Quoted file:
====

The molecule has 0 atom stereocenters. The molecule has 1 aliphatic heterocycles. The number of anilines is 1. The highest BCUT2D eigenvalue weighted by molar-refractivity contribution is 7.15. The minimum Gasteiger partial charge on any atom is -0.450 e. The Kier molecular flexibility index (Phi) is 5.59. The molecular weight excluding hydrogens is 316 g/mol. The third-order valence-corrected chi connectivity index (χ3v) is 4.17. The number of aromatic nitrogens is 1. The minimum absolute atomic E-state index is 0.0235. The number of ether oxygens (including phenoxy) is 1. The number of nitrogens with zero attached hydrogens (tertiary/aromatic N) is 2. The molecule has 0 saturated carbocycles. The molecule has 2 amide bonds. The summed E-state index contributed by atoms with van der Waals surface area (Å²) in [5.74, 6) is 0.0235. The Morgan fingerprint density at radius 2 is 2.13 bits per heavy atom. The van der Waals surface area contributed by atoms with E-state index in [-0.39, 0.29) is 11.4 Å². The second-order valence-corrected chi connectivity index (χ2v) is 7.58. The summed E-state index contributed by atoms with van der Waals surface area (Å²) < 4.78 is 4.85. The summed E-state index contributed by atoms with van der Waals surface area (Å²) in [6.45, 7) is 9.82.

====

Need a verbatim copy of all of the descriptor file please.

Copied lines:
The molecule has 0 atom stereocenters. The molecule has 1 aliphatic heterocycles. The number of anilines is 1. The highest BCUT2D eigenvalue weighted by molar-refractivity contribution is 7.15. The minimum Gasteiger partial charge on any atom is -0.450 e. The Kier molecular flexibility index (Phi) is 5.59. The molecular weight excluding hydrogens is 316 g/mol. The third-order valence-corrected chi connectivity index (χ3v) is 4.17. The number of aromatic nitrogens is 1. The minimum absolute atomic E-state index is 0.0235. The number of ether oxygens (including phenoxy) is 1. The number of nitrogens with zero attached hydrogens (tertiary/aromatic N) is 2. The molecule has 0 saturated carbocycles. The molecule has 2 amide bonds. The summed E-state index contributed by atoms with van der Waals surface area (Å²) in [5.74, 6) is 0.0235. The Morgan fingerprint density at radius 2 is 2.13 bits per heavy atom. The van der Waals surface area contributed by atoms with E-state index in [-0.39, 0.29) is 11.4 Å². The second-order valence-corrected chi connectivity index (χ2v) is 7.58. The summed E-state index contributed by atoms with van der Waals surface area (Å²) < 4.78 is 4.85. The summed E-state index contributed by atoms with van der Waals surface area (Å²) in [6.45, 7) is 9.82.